Recent flooding and subsequent damage could have been lessened in Co Cork if a government recruitment embargo had not resulted in a lack of ‘on-the-ground council staff’ being deployed during Storm Frank.
The county council had 1,258 outdoor staff in 2008, but it now engaged 878, said Sinn Féin councillor Donnchadh Ó Laoghaire.
Scores of staff who came to work voluntarily at the height of the storm were praised yesterday. However, several councillors said if there had been more outdoor employees, they would have been able to open roadside drainage channels and help relieve flooding and damage to roads.
Mr O Laoghaire said staff had to seek time in lieu for the combined 29,010 extra hours they had worked but he felt they should be financially compensated.
Fianna Fáil councillor Kevin O’Keeffe said staff had worked around the clock and were exhausted. He said some staff were diverted to put up flood defence barriers in Fermoy when the work should have been done by the OPW.
Fianna Fáil councillors Christopher O’Sullivan and Pat Murphy said there was an urgent need to get the embargo lifted and get more staff out clearing roadside drains and gulleys. They claimed it would prevent millions of euro in water damage to roads.
Fine Gael councillor James O’Donovan agreed and he was praised by Sinn Féin councillor Rachel McCarthy for the Trojan work he did in Bandon. “James was four hours filling sandbags and then he went out cleaning ditches,” she said.
Fianna Fáil councillor Bernard Moynihan said the council has top-class engineers to oversee work, but not the money to do it.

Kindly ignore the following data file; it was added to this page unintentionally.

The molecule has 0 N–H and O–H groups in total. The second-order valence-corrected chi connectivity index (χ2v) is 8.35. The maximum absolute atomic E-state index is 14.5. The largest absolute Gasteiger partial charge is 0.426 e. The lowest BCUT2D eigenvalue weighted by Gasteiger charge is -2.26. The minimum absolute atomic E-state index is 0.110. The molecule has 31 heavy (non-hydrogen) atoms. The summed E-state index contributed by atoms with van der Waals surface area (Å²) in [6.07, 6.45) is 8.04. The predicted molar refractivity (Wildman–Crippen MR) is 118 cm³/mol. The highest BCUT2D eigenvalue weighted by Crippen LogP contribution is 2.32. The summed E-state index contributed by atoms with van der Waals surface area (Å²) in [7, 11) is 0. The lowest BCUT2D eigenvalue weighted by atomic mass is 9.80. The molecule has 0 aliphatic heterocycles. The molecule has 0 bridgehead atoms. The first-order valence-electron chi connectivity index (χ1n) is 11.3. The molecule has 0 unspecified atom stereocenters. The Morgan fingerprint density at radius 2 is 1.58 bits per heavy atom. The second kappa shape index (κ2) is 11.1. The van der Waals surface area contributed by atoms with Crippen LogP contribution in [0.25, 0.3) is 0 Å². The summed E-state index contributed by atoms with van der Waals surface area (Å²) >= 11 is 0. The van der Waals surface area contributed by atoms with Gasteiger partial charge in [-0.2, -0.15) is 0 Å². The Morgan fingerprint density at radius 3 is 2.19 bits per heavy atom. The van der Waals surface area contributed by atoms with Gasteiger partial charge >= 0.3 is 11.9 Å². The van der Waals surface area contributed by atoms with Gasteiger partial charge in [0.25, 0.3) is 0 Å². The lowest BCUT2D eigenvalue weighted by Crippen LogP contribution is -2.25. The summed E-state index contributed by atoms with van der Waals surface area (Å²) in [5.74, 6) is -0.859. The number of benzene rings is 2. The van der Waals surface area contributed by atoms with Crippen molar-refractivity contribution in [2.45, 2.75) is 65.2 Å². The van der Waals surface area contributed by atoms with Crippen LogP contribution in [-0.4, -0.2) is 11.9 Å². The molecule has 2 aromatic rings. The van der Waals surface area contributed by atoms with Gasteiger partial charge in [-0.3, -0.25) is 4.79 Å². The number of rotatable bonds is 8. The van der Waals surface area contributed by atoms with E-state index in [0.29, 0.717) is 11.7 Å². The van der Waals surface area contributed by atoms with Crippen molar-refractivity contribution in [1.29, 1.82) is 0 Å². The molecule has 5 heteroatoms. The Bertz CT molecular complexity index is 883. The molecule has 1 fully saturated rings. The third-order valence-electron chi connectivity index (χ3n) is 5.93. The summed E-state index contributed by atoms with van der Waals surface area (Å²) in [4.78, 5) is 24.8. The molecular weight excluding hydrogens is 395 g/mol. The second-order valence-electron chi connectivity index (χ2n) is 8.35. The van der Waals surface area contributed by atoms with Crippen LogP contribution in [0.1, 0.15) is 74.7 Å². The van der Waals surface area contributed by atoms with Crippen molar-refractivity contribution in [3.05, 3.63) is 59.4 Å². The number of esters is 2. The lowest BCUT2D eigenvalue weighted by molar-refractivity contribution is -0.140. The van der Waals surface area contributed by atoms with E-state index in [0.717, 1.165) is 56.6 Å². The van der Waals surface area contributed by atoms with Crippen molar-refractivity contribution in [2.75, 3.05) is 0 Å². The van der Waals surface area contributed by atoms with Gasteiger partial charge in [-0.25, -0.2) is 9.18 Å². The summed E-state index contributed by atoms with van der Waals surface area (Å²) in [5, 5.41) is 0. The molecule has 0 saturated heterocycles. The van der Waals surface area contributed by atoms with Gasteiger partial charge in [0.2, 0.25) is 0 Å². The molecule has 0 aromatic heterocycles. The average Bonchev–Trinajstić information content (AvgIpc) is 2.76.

Fine Gael councillor Michael Hegarty said it would help if a huge amount of debris in rivers flowing into Midleton was removed, while Independent councillor Mary Linehan-Foley said that a number of roads in east Cork remained impassable and she wanted a report prioritising road repairs.
Independent councillor June Murphy said engineers had expressed serious concern about youngsters walking on barriers in Fermoy and mothers putting children on them so they could see the flood. “It’s a case of one false move and you’re gone,” she said.
Council chief executive Tim Lucey said he would seek more funding and more resources. He said the situation was so bad, three of the eight municipal authorities had just reported in that 42 roads remain impassable in their areas and he was still awaiting news from the other five.
“I can’t pull a rabbit out of a hat to create more resources. I can’t turn around and wave a magic wand and it’s getting worse because of the current condition of our roads,” Mr Lucey said.
Meanwhile, some councillors criticised the council’s emergency response telephone line, which is contracted to a Dublin-based call centre. Fina Gael councillor Anthony Barry said he failed to get through to the number and so had the gardaí in Cobh.
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